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Tuesday, 30 September 2014

CCOs replace suspended sentences, and more jail now an option

Community Correction Orders can now be imposed along with jail of up to 2 years, and as a substitute where previously suspended sentences of imprisonment might have been imposed.


Parts of the Sentencing Amendment (Emergency Workers) Act 2014 commenced operation yesterday — see SG 330/2014 — including Part 5.

Part 5 amends the Sentencing Act 1991, and answers some of the questions I posed a few weeks back when discussing the abolition of suspended sentences.

Can CCOs take the place of suspended sentences?


It seems the answer to this is now, “Yes!”

A new s 5(4C) provides:
(4C) A court must not impose a sentence that involves the confinement of the offender unless it considers that the purpose or purposes for which the sentence is imposed cannot be achieved by a community correction order to which one or more of the conditions referred to in sections 48F, 48G, 48H, 48I and 48J are attached.
These conditions are, respectively:
  • non-association
  • residence restriction or exclusion
  • place or area restriction or exclusion
  • curfew
  • alcohol exclusion
The new s 36(2) goes even further, providing:
(2) Without limiting when a community correction order may be imposed, it may be an appropriate sentence where, before the ability of the court to impose a suspended sentence was abolished, the court may have imposed a sentence of imprisonment and then suspended in whole that sentence of imprisonment.

This seems to address the dilemma where the established range for certain offences was jail, even if suspended, and jail was only an option where no other sentence would meet the purposes of sentencing in s 5(2) of the Sentencing Act. It begged the question, how could a court now impose something less than jail? It seems the simply answer is now, “Because the Parliament says so."

CCOs available in addition to up to 2 years’ jail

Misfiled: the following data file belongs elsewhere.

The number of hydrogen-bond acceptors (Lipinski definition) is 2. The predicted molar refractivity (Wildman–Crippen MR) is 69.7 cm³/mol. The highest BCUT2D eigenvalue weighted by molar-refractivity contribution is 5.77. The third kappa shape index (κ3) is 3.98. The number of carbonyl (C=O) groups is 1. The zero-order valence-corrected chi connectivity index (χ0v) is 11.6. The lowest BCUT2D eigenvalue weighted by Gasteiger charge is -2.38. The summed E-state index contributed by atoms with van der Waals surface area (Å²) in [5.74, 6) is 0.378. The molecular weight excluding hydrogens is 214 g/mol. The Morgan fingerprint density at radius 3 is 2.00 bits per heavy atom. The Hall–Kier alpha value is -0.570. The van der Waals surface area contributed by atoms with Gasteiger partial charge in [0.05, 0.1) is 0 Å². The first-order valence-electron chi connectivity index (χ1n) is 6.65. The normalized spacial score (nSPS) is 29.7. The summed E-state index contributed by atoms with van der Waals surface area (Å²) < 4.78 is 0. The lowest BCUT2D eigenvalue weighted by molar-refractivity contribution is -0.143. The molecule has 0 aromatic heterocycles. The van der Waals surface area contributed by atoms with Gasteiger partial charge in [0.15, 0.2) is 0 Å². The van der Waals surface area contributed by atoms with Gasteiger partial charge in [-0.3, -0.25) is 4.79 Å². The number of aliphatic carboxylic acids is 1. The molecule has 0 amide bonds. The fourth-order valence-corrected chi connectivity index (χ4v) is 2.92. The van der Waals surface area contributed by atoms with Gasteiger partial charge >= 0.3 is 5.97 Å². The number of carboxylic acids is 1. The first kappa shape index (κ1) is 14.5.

Section 44(1) and (1A) of the Sentencing Act now read:

(1) When sentencing an offender in respect of one, or more than one, offence (other than an offence to which clause 5 of Schedule 1 applies), a court may make a community correction order in addition to imposing a sentence of imprisonment only if the sum of all the terms of imprisonment to be served (after deduction of any period of custody that under section 18 is reckoned to be a period of imprisonment or detention already served) is 2 years or less.

(1A) When sentencing an offender in respect of one, or more than one, offence to which clause 5 of Schedule 1 applies, a court may make a community correction order in addition to imposing any sentence of imprisonment.

(The reference to Sch 1, cl 5 is to an arson offence.)

The explanatory memorandum points out that the 2-year-jail-plus-CCO option is available where a court fixes a non-parole period, because a court may fix a non-parole period for sentences between 12 and 24 months.

I believe part of the reason the Court of Appeal had not yet delivered any judgment in the possible first-ever guideline judgment, dealing with CCOs as an alternative for offences that would previously have receives suspended jail sentences, was in anticipation of the commencement of these provisions. I’m not certain how they might affect the interpretation of the law as it stood when those sentences were imposed, but my guess is that if the Court of Appeal is going to give a guideline judgment, it wants to say something about the current law as well, so it can provide useful guidance to sentencers for now.

Further changes?


Part 8 of the Justice Legislation Amendment (Confiscation and Other Matters) Bill 2014 proposes further tweaks to the Sentencing Act, which will allow for Magistrates’ Courts to impose CCOs for a cumulative maximum of 5 years in any one case — mirroring the current jurisdictional cumulative cap of 5 years’ jail.

The last sitting day scheduled for Parliament this year is 16 October 2014. Because the election then follows on 29 November, any Bills not passed will lapse, so this amendment may not become law, either this year or perhaps ever. Stay tuned!

Hat-tip to Jono Miller for the good oil on both of these Bills.

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